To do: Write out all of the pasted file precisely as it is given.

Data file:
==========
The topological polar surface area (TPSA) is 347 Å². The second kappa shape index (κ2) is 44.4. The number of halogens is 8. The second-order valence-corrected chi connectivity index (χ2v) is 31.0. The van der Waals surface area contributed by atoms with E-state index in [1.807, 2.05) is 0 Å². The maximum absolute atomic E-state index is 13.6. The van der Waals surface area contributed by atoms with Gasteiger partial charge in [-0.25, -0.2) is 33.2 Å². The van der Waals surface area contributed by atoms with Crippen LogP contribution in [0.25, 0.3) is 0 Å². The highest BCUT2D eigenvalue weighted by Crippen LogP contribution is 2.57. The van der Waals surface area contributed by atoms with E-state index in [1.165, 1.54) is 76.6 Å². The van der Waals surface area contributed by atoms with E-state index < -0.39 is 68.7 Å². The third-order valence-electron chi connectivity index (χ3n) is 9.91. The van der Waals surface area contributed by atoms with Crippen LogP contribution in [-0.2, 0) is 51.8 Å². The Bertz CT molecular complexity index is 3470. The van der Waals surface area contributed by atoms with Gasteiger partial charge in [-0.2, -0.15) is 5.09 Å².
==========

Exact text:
The topological polar surface area (TPSA) is 347 Å². The second kappa shape index (κ2) is 44.4. The number of halogens is 8. The second-order valence-corrected chi connectivity index (χ2v) is 31.0. The van der Waals surface area contributed by atoms with E-state index in [1.807, 2.05) is 0 Å². The maximum absolute atomic E-state index is 13.6. The van der Waals surface area contributed by atoms with Gasteiger partial charge in [-0.25, -0.2) is 33.2 Å². The van der Waals surface area contributed by atoms with Crippen LogP contribution in [0.25, 0.3) is 0 Å². The highest BCUT2D eigenvalue weighted by Crippen LogP contribution is 2.57. The van der Waals surface area contributed by atoms with E-state index in [1.165, 1.54) is 76.6 Å². The van der Waals surface area contributed by atoms with E-state index < -0.39 is 68.7 Å². The third-order valence-electron chi connectivity index (χ3n) is 9.91. The van der Waals surface area contributed by atoms with Crippen LogP contribution in [-0.2, 0) is 51.8 Å². The Bertz CT molecular complexity index is 3470. The van der Waals surface area contributed by atoms with Gasteiger partial charge in [-0.2, -0.15) is 5.09 Å².